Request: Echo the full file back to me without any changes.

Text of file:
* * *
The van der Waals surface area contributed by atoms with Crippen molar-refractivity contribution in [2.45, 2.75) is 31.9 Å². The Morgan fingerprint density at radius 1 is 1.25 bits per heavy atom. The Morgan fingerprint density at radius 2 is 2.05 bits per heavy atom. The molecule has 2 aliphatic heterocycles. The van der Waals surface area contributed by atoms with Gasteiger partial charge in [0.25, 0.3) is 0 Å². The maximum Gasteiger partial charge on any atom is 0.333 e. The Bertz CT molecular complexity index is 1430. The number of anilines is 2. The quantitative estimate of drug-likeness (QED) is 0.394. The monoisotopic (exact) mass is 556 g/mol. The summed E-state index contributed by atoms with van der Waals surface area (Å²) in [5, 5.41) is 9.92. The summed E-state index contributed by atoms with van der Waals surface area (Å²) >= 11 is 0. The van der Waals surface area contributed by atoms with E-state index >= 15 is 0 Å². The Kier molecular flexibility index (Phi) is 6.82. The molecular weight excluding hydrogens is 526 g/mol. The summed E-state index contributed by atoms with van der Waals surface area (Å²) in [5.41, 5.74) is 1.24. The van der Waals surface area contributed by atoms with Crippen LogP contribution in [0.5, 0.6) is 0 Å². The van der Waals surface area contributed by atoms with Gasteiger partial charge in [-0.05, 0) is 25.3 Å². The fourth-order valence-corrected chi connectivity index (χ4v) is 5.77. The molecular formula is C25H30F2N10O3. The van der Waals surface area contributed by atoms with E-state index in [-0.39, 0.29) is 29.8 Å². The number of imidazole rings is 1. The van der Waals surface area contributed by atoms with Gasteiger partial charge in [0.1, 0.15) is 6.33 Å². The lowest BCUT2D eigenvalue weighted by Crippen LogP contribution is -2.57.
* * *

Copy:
The van der Waals surface area contributed by atoms with Crippen molar-refractivity contribution in [2.45, 2.75) is 31.9 Å². The Morgan fingerprint density at radius 1 is 1.25 bits per heavy atom. The Morgan fingerprint density at radius 2 is 2.05 bits per heavy atom. The molecule has 2 aliphatic heterocycles. The van der Waals surface area contributed by atoms with Gasteiger partial charge in [0.25, 0.3) is 0 Å². The maximum Gasteiger partial charge on any atom is 0.333 e. The Bertz CT molecular complexity index is 1430. The number of anilines is 2. The quantitative estimate of drug-likeness (QED) is 0.394. The monoisotopic (exact) mass is 556 g/mol. The summed E-state index contributed by atoms with van der Waals surface area (Å²) in [5, 5.41) is 9.92. The summed E-state index contributed by atoms with van der Waals surface area (Å²) >= 11 is 0. The van der Waals surface area contributed by atoms with E-state index >= 15 is 0 Å². The Kier molecular flexibility index (Phi) is 6.82. The molecular weight excluding hydrogens is 526 g/mol. The summed E-state index contributed by atoms with van der Waals surface area (Å²) in [5.41, 5.74) is 1.24. The van der Waals surface area contributed by atoms with Crippen LogP contribution in [0.5, 0.6) is 0 Å². The van der Waals surface area contributed by atoms with Gasteiger partial charge in [-0.05, 0) is 25.3 Å². The fourth-order valence-corrected chi connectivity index (χ4v) is 5.77. The molecular formula is C25H30F2N10O3. The van der Waals surface area contributed by atoms with E-state index in [-0.39, 0.29) is 29.8 Å². The number of imidazole rings is 1. The van der Waals surface area contributed by atoms with Gasteiger partial charge in [0.1, 0.15) is 6.33 Å². The lowest BCUT2D eigenvalue weighted by Crippen LogP contribution is -2.57.